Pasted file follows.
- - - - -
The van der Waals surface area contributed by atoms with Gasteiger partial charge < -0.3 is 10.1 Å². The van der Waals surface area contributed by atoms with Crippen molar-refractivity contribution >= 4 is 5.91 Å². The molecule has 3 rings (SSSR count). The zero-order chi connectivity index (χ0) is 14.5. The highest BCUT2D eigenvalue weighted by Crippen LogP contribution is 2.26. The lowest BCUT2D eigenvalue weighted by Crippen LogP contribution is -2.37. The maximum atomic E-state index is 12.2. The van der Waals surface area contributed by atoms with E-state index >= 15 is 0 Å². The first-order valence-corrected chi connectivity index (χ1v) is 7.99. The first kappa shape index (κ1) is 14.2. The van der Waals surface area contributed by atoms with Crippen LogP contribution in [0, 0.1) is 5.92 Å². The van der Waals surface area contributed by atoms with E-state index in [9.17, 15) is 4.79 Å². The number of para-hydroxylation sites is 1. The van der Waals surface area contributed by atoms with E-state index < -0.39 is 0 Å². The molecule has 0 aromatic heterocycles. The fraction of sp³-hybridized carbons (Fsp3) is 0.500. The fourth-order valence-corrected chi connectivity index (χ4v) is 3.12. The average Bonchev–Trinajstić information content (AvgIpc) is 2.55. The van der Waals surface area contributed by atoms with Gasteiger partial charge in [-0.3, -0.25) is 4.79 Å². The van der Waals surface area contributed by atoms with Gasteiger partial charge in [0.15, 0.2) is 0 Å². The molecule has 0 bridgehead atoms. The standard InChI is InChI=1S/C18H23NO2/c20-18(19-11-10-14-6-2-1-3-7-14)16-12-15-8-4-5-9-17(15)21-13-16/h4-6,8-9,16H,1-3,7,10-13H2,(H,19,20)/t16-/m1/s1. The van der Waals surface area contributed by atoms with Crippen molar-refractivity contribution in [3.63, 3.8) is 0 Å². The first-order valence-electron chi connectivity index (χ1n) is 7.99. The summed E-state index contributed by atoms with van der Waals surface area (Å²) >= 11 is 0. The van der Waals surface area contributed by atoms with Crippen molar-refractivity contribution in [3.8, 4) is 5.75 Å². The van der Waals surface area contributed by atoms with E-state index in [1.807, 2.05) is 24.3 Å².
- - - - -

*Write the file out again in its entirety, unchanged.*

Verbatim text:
The van der Waals surface area contributed by atoms with Gasteiger partial charge < -0.3 is 10.1 Å². The van der Waals surface area contributed by atoms with Crippen molar-refractivity contribution >= 4 is 5.91 Å². The molecule has 3 rings (SSSR count). The zero-order chi connectivity index (χ0) is 14.5. The highest BCUT2D eigenvalue weighted by Crippen LogP contribution is 2.26. The lowest BCUT2D eigenvalue weighted by Crippen LogP contribution is -2.37. The maximum atomic E-state index is 12.2. The van der Waals surface area contributed by atoms with E-state index >= 15 is 0 Å². The first-order valence-corrected chi connectivity index (χ1v) is 7.99. The first kappa shape index (κ1) is 14.2. The van der Waals surface area contributed by atoms with Crippen LogP contribution in [0, 0.1) is 5.92 Å². The van der Waals surface area contributed by atoms with E-state index in [9.17, 15) is 4.79 Å². The number of para-hydroxylation sites is 1. The van der Waals surface area contributed by atoms with E-state index < -0.39 is 0 Å². The molecule has 0 aromatic heterocycles. The fraction of sp³-hybridized carbons (Fsp3) is 0.500. The fourth-order valence-corrected chi connectivity index (χ4v) is 3.12. The average Bonchev–Trinajstić information content (AvgIpc) is 2.55. The van der Waals surface area contributed by atoms with Gasteiger partial charge in [-0.3, -0.25) is 4.79 Å². The van der Waals surface area contributed by atoms with Gasteiger partial charge in [0.15, 0.2) is 0 Å². The molecule has 0 bridgehead atoms. The standard InChI is InChI=1S/C18H23NO2/c20-18(19-11-10-14-6-2-1-3-7-14)16-12-15-8-4-5-9-17(15)21-13-16/h4-6,8-9,16H,1-3,7,10-13H2,(H,19,20)/t16-/m1/s1. The van der Waals surface area contributed by atoms with Crippen molar-refractivity contribution in [3.63, 3.8) is 0 Å². The first-order valence-electron chi connectivity index (χ1n) is 7.99. The summed E-state index contributed by atoms with van der Waals surface area (Å²) >= 11 is 0. The van der Waals surface area contributed by atoms with Crippen molar-refractivity contribution in [3.8, 4) is 5.75 Å². The van der Waals surface area contributed by atoms with E-state index in [1.807, 2.05) is 24.3 Å².